SEO Split Test Result: Would Removing Social Media Icons Improve Clicks To The Website?

SEO Split Test Result: Would Removing Social Media Icons Improve Clicks To The Website?

Before you start: what do you know about SEO split-testing? If you’re unfamiliar with the principles of statistical SEO split-testing and how SplitSignal works, we suggest you start here or request a demo


First, we asked our Twitter followers to vote:

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Here’s what other SEO professionals have to share about this test:

Mike Friedman, SEO Consultant | TheSEOPub.com

Anytime you are removing links on pages site-wide, you are potentially strengthening the other internal links on the pages. Because of that, I would expect this experiment to show a boost in rankings at the expense of social activity.

Kevin Maguire, SEO specialist at OnMark

It’s not so much about “icons”, but rather the OBL (outbound link) count that would be reduced site wide. Removal of those links, should naturally increase the PageRank weight of the remaining page links. So yes, with the consolidation of PR, things should improve.
It is impossible to calculate how much of a significant impact removing them may have without knowing the % of any given pages OBL they represent. Also, the widgets and plugins that need to load can significantly impact page speed. It may potentially improve load times and provide a better user experience. If visitors do not use it, lose it.

Craig Lawson, SEO specialist at ClickReady Marketing

Lower on the page near the footer. Goal is to get traffic to your site. Social media should be a feeder in essence to your site. Blogs often have high bounce rates to begin with. Really want to keep people on your site and hopefully send them perhaps to a sales page on your site. So move them lower would be my vote.

Find out if our followers were right by reading the complete analysis of this test.

The Case Study

Happy day to all of you SEO pros out there; I’m excited about the results of this test, and I hope you’ll find it as interesting as me!

For today’s split-testing results review, we have a well-known SaaS programming languages runtime website. 

As is common, in their universal footer are social media icons linked to their social media profiles.

Hypothesis

We hypothesized, by removing the social media icons, and any associated JavaScript, we could improve clicks to the customers website.

It seems simple, what do you think the end result will be? Read on and let’s find out!

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The Test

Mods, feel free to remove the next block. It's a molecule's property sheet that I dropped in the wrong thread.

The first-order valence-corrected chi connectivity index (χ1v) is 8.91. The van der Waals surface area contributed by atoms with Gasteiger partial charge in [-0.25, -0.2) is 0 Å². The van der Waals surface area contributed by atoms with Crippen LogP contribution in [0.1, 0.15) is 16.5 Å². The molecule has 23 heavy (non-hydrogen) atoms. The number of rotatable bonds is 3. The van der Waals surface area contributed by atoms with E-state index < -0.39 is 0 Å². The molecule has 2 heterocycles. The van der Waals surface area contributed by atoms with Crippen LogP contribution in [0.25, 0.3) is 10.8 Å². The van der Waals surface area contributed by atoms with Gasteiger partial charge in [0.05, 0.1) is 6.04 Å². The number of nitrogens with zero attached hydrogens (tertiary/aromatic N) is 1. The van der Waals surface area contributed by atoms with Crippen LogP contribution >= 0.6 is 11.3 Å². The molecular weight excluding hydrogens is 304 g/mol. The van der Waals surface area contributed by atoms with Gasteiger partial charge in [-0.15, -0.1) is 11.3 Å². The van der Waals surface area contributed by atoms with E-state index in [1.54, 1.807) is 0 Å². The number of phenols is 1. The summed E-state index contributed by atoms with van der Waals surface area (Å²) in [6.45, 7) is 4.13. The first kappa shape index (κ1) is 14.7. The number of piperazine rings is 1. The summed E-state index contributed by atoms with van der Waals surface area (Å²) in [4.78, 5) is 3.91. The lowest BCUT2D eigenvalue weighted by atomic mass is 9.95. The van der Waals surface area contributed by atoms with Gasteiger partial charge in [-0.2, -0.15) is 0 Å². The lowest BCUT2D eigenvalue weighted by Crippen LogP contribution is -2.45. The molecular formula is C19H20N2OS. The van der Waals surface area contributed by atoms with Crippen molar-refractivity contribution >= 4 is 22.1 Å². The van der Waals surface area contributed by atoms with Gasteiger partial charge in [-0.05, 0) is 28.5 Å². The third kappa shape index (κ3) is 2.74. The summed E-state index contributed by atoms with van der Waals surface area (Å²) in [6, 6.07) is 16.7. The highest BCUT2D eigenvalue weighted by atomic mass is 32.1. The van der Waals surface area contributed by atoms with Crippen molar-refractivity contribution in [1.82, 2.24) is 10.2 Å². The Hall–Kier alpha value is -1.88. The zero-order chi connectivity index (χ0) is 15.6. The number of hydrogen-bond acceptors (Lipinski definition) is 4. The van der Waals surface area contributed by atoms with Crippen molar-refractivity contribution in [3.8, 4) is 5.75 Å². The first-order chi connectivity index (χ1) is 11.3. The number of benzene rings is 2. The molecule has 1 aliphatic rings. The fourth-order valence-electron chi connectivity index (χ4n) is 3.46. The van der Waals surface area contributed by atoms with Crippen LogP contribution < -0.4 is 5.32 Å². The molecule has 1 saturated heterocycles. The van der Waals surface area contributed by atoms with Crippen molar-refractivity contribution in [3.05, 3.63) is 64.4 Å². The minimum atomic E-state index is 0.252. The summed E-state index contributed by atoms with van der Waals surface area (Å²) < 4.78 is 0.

The SEO experiment was set up and configured using our SEO testing tool, SplitSignal. This isn’t a large website (although it has high traffic) so we selected 262 for the test control, and 266 as the test variant, for a total of 528 representative pages. 

On all 266 test pages, we dynamically removed the aforementioned social media icons and any related JavaScript. The test ran for 21 days with a confidence level of 99% with 63% of the test pages being recrawled by Googlebot during the time period for testing).

The Results

After the twenty-one-day period, we observed a statistically significant, POSITIVE result for the pages with the social media icons removed. ð¤¯

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We asked you earlier what you thought would happen. The enterprise SEOs at LOCOMOTIVE Agency have formed an esteemed opinion we’ll share below, but we’d love to hear your opinion in the comments of what you originally thought, and whether you think it could be something different?.

Overall, the test pages received 4.4% more clicks during the test period, a gain of 785 clicks.

LOCOMOTIVE Agency Analysis

It’s getting harder to surprise us, and as long-time technical SEOs, this result was one we would have anticipated for one of two possible reasons.

The first reason that probably had a correlative add-on affect is fairly simple and straightforward. By removing the social icons in the universal footer, it reduced the overall number of on-page links allowing more authority from incoming links to be passed to the now smaller number of links, giving a bit of a boost. However, this boost could have also impacted the control group in the same way, so while it probably did impact the results, it may have been canceled out by a similar rise in the control group.

The second, and likely most probable rationale for the observed result is by removing weight from the page in the form of small images and associated JavaScript, the overall total bytes of the page were reduced, and there were knock-on impacts to other elements of typical web page measurements like overall load times, contentful paints, and possibly others like total blocking time.

Because the performance in these areas would’ve improved in isolation for each test page, this is the most likely cause of the observable result we see.

What intentional or vestigial elements within your document object model could you remove in the next few weeks for a similar improvement? Iterate for the win!


Have your next SEO split-test analyzed by the technical SEO experts at LOCOMOTIVE Agency.

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